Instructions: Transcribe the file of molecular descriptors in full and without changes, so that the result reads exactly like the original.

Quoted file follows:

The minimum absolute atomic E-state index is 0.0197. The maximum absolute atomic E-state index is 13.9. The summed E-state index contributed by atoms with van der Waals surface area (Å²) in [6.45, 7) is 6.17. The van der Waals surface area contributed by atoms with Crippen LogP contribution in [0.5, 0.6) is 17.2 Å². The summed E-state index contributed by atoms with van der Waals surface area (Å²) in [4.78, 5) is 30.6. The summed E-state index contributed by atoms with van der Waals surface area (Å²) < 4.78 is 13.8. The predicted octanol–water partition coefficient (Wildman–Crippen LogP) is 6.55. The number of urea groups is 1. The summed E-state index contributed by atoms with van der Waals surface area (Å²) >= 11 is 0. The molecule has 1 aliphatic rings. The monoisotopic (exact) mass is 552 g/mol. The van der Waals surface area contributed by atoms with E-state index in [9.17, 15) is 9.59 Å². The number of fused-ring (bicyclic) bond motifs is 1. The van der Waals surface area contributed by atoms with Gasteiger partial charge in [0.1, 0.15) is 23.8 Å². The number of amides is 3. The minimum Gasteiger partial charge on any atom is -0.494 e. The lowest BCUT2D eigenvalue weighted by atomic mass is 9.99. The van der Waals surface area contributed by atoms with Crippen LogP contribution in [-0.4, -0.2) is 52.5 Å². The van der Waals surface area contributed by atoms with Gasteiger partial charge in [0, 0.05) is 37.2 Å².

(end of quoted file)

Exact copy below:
The minimum absolute atomic E-state index is 0.0197. The maximum absolute atomic E-state index is 13.9. The summed E-state index contributed by atoms with van der Waals surface area (Å²) in [6.45, 7) is 6.17. The van der Waals surface area contributed by atoms with Crippen LogP contribution in [0.5, 0.6) is 17.2 Å². The summed E-state index contributed by atoms with van der Waals surface area (Å²) in [4.78, 5) is 30.6. The summed E-state index contributed by atoms with van der Waals surface area (Å²) < 4.78 is 13.8. The predicted octanol–water partition coefficient (Wildman–Crippen LogP) is 6.55. The number of urea groups is 1. The summed E-state index contributed by atoms with van der Waals surface area (Å²) >= 11 is 0. The molecule has 1 aliphatic rings. The monoisotopic (exact) mass is 552 g/mol. The van der Waals surface area contributed by atoms with E-state index in [9.17, 15) is 9.59 Å². The number of fused-ring (bicyclic) bond motifs is 1. The van der Waals surface area contributed by atoms with Gasteiger partial charge in [0.1, 0.15) is 23.8 Å². The number of amides is 3. The minimum Gasteiger partial charge on any atom is -0.494 e. The lowest BCUT2D eigenvalue weighted by atomic mass is 9.99. The van der Waals surface area contributed by atoms with Crippen LogP contribution in [-0.4, -0.2) is 52.5 Å². The van der Waals surface area contributed by atoms with Gasteiger partial charge in [0, 0.05) is 37.2 Å².